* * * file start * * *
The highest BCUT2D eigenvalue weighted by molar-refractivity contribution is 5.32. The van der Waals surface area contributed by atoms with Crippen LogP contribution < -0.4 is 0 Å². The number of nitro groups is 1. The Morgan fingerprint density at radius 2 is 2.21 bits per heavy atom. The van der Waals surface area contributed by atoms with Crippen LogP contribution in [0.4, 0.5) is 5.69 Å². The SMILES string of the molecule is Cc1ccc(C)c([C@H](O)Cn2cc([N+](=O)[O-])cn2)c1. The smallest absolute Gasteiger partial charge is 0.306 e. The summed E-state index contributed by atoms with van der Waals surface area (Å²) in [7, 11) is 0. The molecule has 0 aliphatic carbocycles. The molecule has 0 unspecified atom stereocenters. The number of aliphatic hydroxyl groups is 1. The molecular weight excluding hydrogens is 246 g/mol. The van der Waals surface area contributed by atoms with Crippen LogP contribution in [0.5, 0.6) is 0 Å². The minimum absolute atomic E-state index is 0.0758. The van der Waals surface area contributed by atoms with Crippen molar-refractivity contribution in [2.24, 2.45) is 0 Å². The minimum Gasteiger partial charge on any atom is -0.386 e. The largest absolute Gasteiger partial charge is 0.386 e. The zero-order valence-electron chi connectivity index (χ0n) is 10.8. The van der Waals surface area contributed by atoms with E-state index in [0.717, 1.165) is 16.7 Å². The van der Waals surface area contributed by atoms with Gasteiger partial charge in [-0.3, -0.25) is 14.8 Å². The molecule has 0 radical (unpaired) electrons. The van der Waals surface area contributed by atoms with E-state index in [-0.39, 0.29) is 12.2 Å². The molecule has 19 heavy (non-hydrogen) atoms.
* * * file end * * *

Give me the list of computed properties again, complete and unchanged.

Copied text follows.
The highest BCUT2D eigenvalue weighted by molar-refractivity contribution is 5.32. The van der Waals surface area contributed by atoms with Crippen LogP contribution < -0.4 is 0 Å². The number of nitro groups is 1. The Morgan fingerprint density at radius 2 is 2.21 bits per heavy atom. The van der Waals surface area contributed by atoms with Crippen LogP contribution in [0.4, 0.5) is 5.69 Å². The SMILES string of the molecule is Cc1ccc(C)c([C@H](O)Cn2cc([N+](=O)[O-])cn2)c1. The smallest absolute Gasteiger partial charge is 0.306 e. The summed E-state index contributed by atoms with van der Waals surface area (Å²) in [7, 11) is 0. The molecule has 0 aliphatic carbocycles. The molecule has 0 unspecified atom stereocenters. The number of aliphatic hydroxyl groups is 1. The molecular weight excluding hydrogens is 246 g/mol. The van der Waals surface area contributed by atoms with Crippen LogP contribution in [0.5, 0.6) is 0 Å². The minimum absolute atomic E-state index is 0.0758. The van der Waals surface area contributed by atoms with Crippen molar-refractivity contribution in [2.24, 2.45) is 0 Å². The minimum Gasteiger partial charge on any atom is -0.386 e. The largest absolute Gasteiger partial charge is 0.386 e. The zero-order valence-electron chi connectivity index (χ0n) is 10.8. The van der Waals surface area contributed by atoms with E-state index in [0.717, 1.165) is 16.7 Å². The van der Waals surface area contributed by atoms with Gasteiger partial charge in [-0.3, -0.25) is 14.8 Å². The molecule has 0 radical (unpaired) electrons. The van der Waals surface area contributed by atoms with E-state index in [-0.39, 0.29) is 12.2 Å². The molecule has 19 heavy (non-hydrogen) atoms.